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New Deal


When the Great Depression came, West Virginia was one of the states hardest hit. In 1932, West Virginia Democrats, inspired by Franklin D. Roosevelt’s call for a “New Deal” and led by gubernatorial candidate Herman Guy Kump, won political control of the state for the first time in 35 years. Though Governor Kump and his successor, Homer Holt, sometimes resisted the initiatives from Washington, the New Deal helped West Virginians deal with one of the highest unemployment rates of the Depression era.

Federal work relief agencies such as the Works Progress Administration organized public projects to provide income to the unemployed. The Civilian Conservation Corps and the National Youth Administration addressed the lack of opportunities for youth. The Public Works Administration provided work as well as needed public facilities through more capital-intensive projects, including the construction of several West Virginia courthouses. Thousands of West Virginians worked for these relief agencies, and almost everyone was affected by the Social Security law of 1935. Social Security enabled the state to move away from its antiquated and piecemeal system of poorhouses and local care of indigents, the elderly, and the disabled and to establish a modern system of unemployment relief and welfare. New Deal agencies also sponsored experimental cooperative communities at Tygart Valley (Dailey), Arthurdale, and Red House (Eleanor).

Though some work relief projects amounted to little more than leaf raking, others left an enduring legacy. At the beginning of the 21st century, many roads, bridges, parks, airports, government buildings, and public housing facilities built under New Deal programs continue in service. They include Kanawha Boulevard in Charleston and Richwood Avenue in Morgantown; Boreman Hall at West Virginia University; flood-control walls in Huntington; and state parks, including Babcock, Cacapon, Holly River, Lost River, and Watoga.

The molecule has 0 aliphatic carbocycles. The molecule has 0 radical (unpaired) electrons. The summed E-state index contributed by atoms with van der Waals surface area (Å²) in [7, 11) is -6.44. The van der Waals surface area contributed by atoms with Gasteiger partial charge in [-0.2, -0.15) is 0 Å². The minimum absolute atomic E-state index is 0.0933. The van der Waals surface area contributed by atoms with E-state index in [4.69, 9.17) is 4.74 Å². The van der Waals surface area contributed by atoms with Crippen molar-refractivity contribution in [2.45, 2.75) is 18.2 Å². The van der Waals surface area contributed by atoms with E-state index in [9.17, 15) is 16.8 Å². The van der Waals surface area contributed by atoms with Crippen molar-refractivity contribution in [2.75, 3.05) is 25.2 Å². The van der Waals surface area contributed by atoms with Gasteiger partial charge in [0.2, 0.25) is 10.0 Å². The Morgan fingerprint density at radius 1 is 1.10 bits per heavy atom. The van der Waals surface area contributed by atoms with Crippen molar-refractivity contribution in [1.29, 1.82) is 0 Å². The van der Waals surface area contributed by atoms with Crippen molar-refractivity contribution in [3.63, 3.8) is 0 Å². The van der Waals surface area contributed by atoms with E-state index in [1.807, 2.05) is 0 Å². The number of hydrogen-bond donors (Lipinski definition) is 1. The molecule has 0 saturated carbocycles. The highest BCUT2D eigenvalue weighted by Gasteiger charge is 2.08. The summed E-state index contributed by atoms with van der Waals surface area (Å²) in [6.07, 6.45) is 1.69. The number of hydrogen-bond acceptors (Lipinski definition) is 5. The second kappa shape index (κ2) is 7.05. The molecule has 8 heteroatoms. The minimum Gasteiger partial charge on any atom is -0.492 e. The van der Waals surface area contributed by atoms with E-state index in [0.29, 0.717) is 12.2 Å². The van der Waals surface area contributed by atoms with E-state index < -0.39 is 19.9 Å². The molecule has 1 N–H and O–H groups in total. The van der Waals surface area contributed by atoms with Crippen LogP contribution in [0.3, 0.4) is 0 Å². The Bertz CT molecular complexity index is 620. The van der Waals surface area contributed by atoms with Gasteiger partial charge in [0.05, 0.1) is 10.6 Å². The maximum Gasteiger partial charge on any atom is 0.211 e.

The New Deal brought about a friendlier legal atmosphere for organized labor, enabling the United Mine Workers of America finally to organize West Virginia coal miners in 1933–34 and increasing the political power of the labor movement in the state. The unionization of coal and other basic industries and the popularity of Social Security and other social legislation associated with Roosevelt’s New Deal assured that West Virginia would be solidly Democratic for decades to come. As U.S. senator, Matthew M. Neely championed the Roosevelt reforms that the more conservative “statehouse” Democrats led by Kump and Holt were sometimes reluctant to embrace. As governor after 1941, however, Neely found that a conservative legislature frustrated his efforts to make the state more liberal.

Though the New Deal helped make the Depression more tolerable and brought needed reforms to West Virginia, it failed to find a path toward enduring solutions to the state’s basic economic dilemmas. The New Deal ended with the coming of World War II.

Written by Jerry Bruce Thomas


  1. Thomas, Jerry Bruce. An Appalachian New Deal: West Virginia in the Great Depression. Lexington: University Press of Kentucky, 1998.

  2. Salstrom, Paul. Appalachia's Path to Dependency: Rethinking a Region's Economic History, 1730-1940. Lexington: University Press of Kentucky, 1994.

  3. Haid, Stephen Edward. "Arthurdale: An Experiment in Community Planning." Ph.D. diss., West Virginia University, 1975.